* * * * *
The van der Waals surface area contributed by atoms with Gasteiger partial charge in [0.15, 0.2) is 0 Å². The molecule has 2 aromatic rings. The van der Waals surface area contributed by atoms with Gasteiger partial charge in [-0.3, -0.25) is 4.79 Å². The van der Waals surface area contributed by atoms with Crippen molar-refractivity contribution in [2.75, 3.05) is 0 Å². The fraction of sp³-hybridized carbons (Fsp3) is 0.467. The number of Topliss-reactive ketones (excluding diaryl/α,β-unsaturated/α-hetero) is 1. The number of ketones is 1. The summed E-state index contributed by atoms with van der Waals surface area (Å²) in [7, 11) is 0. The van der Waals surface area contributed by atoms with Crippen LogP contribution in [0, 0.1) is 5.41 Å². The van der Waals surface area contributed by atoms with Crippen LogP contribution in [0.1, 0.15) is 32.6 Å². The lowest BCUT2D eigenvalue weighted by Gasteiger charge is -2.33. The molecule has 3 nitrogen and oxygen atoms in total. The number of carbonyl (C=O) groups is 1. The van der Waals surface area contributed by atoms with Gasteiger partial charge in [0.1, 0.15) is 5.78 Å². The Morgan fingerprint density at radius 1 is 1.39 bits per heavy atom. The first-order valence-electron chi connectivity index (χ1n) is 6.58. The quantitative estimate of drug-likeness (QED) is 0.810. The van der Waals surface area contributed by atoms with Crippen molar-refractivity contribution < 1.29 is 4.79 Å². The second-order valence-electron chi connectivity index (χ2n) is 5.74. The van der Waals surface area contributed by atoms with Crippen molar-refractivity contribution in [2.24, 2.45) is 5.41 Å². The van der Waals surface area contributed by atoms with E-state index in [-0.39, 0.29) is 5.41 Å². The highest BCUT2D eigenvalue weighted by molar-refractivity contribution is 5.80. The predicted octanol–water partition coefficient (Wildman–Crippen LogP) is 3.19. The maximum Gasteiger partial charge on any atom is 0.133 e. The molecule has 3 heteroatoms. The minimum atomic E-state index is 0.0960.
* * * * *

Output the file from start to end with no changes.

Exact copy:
The van der Waals surface area contributed by atoms with Gasteiger partial charge in [0.15, 0.2) is 0 Å². The molecule has 2 aromatic rings. The van der Waals surface area contributed by atoms with Gasteiger partial charge in [-0.3, -0.25) is 4.79 Å². The van der Waals surface area contributed by atoms with Crippen molar-refractivity contribution in [2.75, 3.05) is 0 Å². The fraction of sp³-hybridized carbons (Fsp3) is 0.467. The number of Topliss-reactive ketones (excluding diaryl/α,β-unsaturated/α-hetero) is 1. The number of ketones is 1. The summed E-state index contributed by atoms with van der Waals surface area (Å²) in [7, 11) is 0. The van der Waals surface area contributed by atoms with Crippen LogP contribution in [0, 0.1) is 5.41 Å². The van der Waals surface area contributed by atoms with Crippen LogP contribution in [0.1, 0.15) is 32.6 Å². The lowest BCUT2D eigenvalue weighted by Gasteiger charge is -2.33. The molecule has 3 nitrogen and oxygen atoms in total. The number of carbonyl (C=O) groups is 1. The van der Waals surface area contributed by atoms with Gasteiger partial charge in [0.1, 0.15) is 5.78 Å². The Morgan fingerprint density at radius 1 is 1.39 bits per heavy atom. The first-order valence-electron chi connectivity index (χ1n) is 6.58. The quantitative estimate of drug-likeness (QED) is 0.810. The van der Waals surface area contributed by atoms with Crippen molar-refractivity contribution < 1.29 is 4.79 Å². The second-order valence-electron chi connectivity index (χ2n) is 5.74. The van der Waals surface area contributed by atoms with Crippen molar-refractivity contribution in [2.24, 2.45) is 5.41 Å². The van der Waals surface area contributed by atoms with E-state index in [-0.39, 0.29) is 5.41 Å². The highest BCUT2D eigenvalue weighted by molar-refractivity contribution is 5.80. The predicted octanol–water partition coefficient (Wildman–Crippen LogP) is 3.19. The maximum Gasteiger partial charge on any atom is 0.133 e. The molecule has 3 heteroatoms. The minimum atomic E-state index is 0.0960.